‘…working to unmask…’
Protesters armed with rocks, bottles and gas canisters attacked police following President Donald Trump’s campaign-style rally last week in Phoenix, Arizona.
Video appears to show demonstrators throw canisters at police pic.twitter.com/inNJoCf82V
— azcentral (@azcentral) August 23, 2017
But violent protests, often worse than the one in Phoenix, have occurred around the country ever since Trump entered the White House.
Over 200 protesters were arrested in January during Trump’s presidential inauguration for rioting, damaging property and attacking police.
In February, rioters in Berkeley, California caused approximately $100,000 in damage.
These events have not been outliers. Throughout Trump’s presidency, rioters claiming to be ant-fascists have continued to attack Trump supporters and police, and wreak havoc on surrounding property.
There are generally two similarities among these far-left protesters. Many claim to belong to the anti-fascist group known as “antifa,” and many typically hide their identity by wearing face masks.
Antifa members frequently commit acts of violence, but police are often unable to identify suspects because their identities were concealed.
Following the violent events in Phoenix, one Arizona state legislator has had enough.
State Rep. Jay Lawrence, a Republican from Arizona’s 23rd house district, announced on his Facebook page that he will be introducing a bill outlawing the use of masks while protesting.
“If you watch television and you watch antifa, they are throwing chairs through windows, they are attacking people, wearing masks and hoods,” Lawrence told Western Journalism.
“I just received an email today discussing 11 antifa hooded protesters who were unmasked. And they are not college students. The average age was 30 years old, and they are wearing masks and they are creating problems,” he added.
“My bill deals with all of these places, where demonstrators in masks throw bottles filled with urine at police officers. Now anyone who does that — Ku Klux Klan, anyone wearing hood or mask — I want them unmasked.”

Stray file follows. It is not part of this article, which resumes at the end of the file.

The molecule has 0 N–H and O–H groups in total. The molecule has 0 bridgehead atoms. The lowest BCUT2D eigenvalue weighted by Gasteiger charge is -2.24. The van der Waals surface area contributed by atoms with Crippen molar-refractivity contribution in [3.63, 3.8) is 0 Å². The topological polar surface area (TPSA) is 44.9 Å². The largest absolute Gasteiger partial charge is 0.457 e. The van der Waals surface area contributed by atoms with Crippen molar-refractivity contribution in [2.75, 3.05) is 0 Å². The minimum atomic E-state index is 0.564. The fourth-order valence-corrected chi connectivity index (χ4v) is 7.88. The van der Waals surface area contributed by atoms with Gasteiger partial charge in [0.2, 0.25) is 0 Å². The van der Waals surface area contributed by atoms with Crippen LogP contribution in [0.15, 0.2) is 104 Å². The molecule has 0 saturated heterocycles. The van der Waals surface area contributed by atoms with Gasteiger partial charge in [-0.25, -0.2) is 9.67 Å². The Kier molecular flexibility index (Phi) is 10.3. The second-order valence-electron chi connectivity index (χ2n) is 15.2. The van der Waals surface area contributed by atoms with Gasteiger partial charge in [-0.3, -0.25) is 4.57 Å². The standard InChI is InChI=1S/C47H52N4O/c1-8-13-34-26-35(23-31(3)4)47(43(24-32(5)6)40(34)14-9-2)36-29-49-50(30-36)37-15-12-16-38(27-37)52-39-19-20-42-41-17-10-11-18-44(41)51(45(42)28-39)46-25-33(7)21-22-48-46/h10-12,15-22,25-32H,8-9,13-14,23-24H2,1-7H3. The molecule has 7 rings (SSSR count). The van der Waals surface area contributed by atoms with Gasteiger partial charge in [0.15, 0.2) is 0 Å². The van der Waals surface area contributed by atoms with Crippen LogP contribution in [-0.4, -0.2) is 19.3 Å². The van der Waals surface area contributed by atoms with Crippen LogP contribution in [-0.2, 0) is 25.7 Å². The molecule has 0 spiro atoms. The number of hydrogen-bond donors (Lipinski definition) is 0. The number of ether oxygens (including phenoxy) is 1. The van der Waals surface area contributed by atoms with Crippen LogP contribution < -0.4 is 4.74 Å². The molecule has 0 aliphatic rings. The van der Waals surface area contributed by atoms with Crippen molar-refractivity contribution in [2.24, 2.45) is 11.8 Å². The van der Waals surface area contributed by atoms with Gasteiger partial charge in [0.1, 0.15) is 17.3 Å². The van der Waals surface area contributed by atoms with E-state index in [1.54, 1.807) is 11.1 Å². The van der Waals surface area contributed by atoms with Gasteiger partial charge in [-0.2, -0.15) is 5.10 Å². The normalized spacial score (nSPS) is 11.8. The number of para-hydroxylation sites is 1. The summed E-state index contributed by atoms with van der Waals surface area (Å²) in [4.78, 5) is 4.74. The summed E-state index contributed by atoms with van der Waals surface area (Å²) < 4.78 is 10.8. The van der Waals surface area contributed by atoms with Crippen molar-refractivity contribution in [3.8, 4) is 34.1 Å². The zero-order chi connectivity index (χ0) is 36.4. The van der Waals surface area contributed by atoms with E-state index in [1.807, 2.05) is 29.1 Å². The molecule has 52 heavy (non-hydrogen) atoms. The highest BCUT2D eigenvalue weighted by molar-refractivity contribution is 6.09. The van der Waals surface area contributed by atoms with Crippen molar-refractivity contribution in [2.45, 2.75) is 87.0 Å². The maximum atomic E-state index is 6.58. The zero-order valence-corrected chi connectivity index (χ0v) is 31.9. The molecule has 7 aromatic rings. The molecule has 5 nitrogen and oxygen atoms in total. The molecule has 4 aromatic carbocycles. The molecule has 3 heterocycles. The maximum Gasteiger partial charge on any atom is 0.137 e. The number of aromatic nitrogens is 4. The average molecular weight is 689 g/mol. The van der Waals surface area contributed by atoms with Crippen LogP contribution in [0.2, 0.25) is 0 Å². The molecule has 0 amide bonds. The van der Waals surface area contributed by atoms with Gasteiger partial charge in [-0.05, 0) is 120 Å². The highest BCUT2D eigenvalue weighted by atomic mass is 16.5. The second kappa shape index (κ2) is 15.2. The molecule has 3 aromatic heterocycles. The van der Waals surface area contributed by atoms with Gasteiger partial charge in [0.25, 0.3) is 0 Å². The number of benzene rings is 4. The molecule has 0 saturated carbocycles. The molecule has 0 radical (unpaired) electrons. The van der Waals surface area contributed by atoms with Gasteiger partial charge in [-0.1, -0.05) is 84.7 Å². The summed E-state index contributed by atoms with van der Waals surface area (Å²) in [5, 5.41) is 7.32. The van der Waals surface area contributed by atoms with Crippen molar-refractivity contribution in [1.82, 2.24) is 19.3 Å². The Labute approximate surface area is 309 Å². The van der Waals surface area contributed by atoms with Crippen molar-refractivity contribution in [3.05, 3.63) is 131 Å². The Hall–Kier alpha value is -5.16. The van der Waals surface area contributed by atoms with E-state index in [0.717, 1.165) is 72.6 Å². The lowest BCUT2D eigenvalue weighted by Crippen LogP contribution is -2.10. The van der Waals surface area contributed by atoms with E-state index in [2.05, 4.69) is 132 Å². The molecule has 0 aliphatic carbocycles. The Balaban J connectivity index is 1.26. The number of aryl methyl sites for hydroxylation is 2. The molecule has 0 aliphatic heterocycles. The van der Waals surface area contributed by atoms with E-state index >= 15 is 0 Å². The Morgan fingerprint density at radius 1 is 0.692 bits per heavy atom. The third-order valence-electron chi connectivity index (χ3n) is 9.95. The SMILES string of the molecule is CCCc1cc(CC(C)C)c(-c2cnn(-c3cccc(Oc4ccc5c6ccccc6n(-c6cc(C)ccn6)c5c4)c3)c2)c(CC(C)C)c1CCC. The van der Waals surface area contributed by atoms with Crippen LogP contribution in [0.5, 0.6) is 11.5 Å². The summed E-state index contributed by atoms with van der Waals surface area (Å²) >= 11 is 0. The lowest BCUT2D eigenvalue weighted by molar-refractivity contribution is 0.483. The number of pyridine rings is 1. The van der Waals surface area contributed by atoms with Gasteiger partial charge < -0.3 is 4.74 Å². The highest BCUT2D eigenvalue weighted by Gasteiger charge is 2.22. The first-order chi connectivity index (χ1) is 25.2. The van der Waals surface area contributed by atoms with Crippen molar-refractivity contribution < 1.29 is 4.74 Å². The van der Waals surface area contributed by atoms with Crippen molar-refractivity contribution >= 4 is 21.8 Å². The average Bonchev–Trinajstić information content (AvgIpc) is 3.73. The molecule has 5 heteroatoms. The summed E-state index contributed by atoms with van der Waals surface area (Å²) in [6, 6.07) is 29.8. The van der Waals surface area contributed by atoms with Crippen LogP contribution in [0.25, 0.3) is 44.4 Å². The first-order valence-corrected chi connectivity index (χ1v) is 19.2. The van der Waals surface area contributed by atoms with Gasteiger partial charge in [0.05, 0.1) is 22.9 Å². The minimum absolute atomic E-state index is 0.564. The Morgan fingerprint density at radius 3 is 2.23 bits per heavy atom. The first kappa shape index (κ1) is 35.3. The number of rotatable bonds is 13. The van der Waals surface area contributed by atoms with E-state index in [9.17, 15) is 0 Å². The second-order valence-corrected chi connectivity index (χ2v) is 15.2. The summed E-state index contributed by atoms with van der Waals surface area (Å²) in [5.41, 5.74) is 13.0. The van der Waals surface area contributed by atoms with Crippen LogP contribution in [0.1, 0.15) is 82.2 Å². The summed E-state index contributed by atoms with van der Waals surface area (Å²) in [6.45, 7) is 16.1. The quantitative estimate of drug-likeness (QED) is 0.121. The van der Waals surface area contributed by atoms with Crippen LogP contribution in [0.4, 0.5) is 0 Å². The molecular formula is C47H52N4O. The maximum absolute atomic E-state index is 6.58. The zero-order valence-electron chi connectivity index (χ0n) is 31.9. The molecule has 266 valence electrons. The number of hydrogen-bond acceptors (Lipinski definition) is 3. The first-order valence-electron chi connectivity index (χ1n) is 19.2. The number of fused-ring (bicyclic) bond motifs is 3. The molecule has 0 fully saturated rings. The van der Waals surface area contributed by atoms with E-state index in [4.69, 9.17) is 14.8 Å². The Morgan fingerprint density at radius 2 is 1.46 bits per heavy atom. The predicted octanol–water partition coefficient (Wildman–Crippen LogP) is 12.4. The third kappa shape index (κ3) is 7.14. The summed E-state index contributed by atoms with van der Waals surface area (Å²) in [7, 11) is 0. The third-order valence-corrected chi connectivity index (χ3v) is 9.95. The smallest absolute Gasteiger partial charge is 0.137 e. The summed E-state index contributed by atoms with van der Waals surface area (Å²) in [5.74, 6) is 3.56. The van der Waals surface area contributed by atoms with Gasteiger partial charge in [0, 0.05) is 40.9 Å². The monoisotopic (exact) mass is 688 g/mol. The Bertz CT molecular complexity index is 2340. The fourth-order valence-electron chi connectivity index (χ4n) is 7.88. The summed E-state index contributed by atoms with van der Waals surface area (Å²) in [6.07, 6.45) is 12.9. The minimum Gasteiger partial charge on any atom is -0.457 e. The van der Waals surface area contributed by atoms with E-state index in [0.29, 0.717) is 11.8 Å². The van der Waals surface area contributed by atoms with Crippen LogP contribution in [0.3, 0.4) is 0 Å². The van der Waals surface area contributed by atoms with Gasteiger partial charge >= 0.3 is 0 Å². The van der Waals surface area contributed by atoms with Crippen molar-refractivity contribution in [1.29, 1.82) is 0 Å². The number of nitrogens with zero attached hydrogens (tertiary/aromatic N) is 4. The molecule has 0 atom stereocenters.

Lawrence’s legislative proposal has not come without its detractors.
The announcement drew immediate criticism from the American Civil Liberties Union and other activist groups that argue such a law would infringe on people’s right to free speech. Some First Amendment proponents believe forcing protesters to be unmasked could harm their professional lives, as an activist could risk losing his job if he is outed to his superiors.
Lawrence counters, though, that if protesters believe in what they are doing, they should be proud to show their faces.
“The complaints that I hear are First Amendment complaints. One of the things that I hear is ‘what if someone is carrying a Nazi flag and they get fired by their boss?’” he said.
“Why not?” he asked.
“You have a right to carry whatever flag you want, but your boss has a right to say ‘I don’t want you in my company.’ If you aren’t proud of what you are doing, if you don’t believe in the demonstration you’re attending — why attend it? Go home.”
Lawrence’s legislative proposal is currently being drafted by attorneys in the Arizona House of Representatives. He will introduce the measure when the state’s legislative session begins next year.
He has high hopes for the bill’s passage.
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Source: Western Journalism